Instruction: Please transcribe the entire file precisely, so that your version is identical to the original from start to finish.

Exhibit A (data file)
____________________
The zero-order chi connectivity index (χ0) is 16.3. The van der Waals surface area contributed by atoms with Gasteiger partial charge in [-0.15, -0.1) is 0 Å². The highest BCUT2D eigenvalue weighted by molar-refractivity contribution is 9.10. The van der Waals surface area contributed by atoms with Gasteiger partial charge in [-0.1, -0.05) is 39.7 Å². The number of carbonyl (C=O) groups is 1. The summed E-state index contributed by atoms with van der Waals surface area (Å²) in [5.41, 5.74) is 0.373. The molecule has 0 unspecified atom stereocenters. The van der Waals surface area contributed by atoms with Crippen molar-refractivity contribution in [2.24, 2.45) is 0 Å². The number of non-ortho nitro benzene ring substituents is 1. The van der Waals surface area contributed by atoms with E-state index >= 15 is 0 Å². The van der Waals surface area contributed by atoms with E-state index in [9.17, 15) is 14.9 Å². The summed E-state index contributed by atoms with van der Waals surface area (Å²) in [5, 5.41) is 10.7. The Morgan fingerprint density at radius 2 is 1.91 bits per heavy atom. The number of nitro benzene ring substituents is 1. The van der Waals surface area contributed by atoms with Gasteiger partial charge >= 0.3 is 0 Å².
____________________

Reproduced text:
The zero-order chi connectivity index (χ0) is 16.3. The van der Waals surface area contributed by atoms with Gasteiger partial charge in [-0.15, -0.1) is 0 Å². The highest BCUT2D eigenvalue weighted by molar-refractivity contribution is 9.10. The van der Waals surface area contributed by atoms with Gasteiger partial charge in [-0.1, -0.05) is 39.7 Å². The number of carbonyl (C=O) groups is 1. The summed E-state index contributed by atoms with van der Waals surface area (Å²) in [5.41, 5.74) is 0.373. The molecule has 0 unspecified atom stereocenters. The van der Waals surface area contributed by atoms with Crippen molar-refractivity contribution in [2.24, 2.45) is 0 Å². The number of non-ortho nitro benzene ring substituents is 1. The van der Waals surface area contributed by atoms with E-state index >= 15 is 0 Å². The van der Waals surface area contributed by atoms with E-state index in [9.17, 15) is 14.9 Å². The summed E-state index contributed by atoms with van der Waals surface area (Å²) in [5, 5.41) is 10.7. The Morgan fingerprint density at radius 2 is 1.91 bits per heavy atom. The number of nitro benzene ring substituents is 1. The van der Waals surface area contributed by atoms with Gasteiger partial charge >= 0.3 is 0 Å².